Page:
This workshop was an unusual one for me. I did not know who was going to come from the refugee centre. I expected Syrian refugees, Eritrean guys turned up. At the beginning it was hard to communicate and get the workshop going. But once I had given them some paint the atmosphere changed. Everybody was focused and the room became still. Soon the facial expressions turned into happy smiles. It was great to see these grown up men enjoy painting so much after their tiresome journey from Eritrea to Amsterdam.
Despite the language barrier we communicated surprisingly well. It was moving to hear that some participants attached an emotional value to their paintings. Yemane’s painting was a tribute to his faith, note the Eritrean cross in the corner.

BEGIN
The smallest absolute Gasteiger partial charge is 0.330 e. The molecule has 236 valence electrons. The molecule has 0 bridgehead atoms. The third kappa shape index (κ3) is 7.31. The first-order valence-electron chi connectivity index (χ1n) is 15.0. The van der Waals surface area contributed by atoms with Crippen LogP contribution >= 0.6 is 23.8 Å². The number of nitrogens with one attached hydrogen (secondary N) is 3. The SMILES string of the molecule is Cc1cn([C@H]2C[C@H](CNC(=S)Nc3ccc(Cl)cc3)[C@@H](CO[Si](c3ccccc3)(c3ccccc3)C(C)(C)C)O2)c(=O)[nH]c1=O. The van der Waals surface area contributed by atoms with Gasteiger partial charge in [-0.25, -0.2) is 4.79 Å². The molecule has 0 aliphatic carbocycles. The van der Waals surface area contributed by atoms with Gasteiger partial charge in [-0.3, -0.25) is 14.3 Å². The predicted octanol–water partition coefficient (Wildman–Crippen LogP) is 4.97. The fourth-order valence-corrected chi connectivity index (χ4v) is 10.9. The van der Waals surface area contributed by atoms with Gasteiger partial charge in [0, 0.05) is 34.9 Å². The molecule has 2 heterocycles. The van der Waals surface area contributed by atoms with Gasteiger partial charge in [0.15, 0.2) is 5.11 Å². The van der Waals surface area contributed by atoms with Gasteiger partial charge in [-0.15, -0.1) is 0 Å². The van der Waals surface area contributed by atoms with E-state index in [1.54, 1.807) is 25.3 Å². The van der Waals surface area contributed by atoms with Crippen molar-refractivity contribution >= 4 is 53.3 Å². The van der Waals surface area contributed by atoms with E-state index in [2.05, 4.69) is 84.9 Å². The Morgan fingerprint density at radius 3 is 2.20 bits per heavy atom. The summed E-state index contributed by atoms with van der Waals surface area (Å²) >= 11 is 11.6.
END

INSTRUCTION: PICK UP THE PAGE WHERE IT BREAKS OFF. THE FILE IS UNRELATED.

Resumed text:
Another young man, Bahlbi had seen the town of Afabet, which was destroyed during the civil war, in his painting.
One of the non-refugee participants painting was very simple and stunning. It reminded me of “Two women on the Shore” by Edvard Munch.
Marta has already been trained in art, and has painted a lot. She was very happy to learn how to make natural and toxin-free paint at our workshop. The intuitive way of working was also a pleasing discovery for Marta. She quickly got into the flow and created the “Snail”.
After the painting session, we enjoyed the food that some of us brought. Keiko’s noodles, who’s originally from Japan, impressed the Africans. The Polish Marta on the other hand had chosen to bring hummus which tasted like home for them.
The social aspect of this workshop was very strong. Despite the language barrier and the cultural differences, we were able to understand each other. After this workshop I am even more convinced that artistic expression brings us together. Art is probably more ancient and fundamental to human culture than language.
See when the next workshop with refugees is on the agenda. Thanks to Coffeemania for providing the location for this event!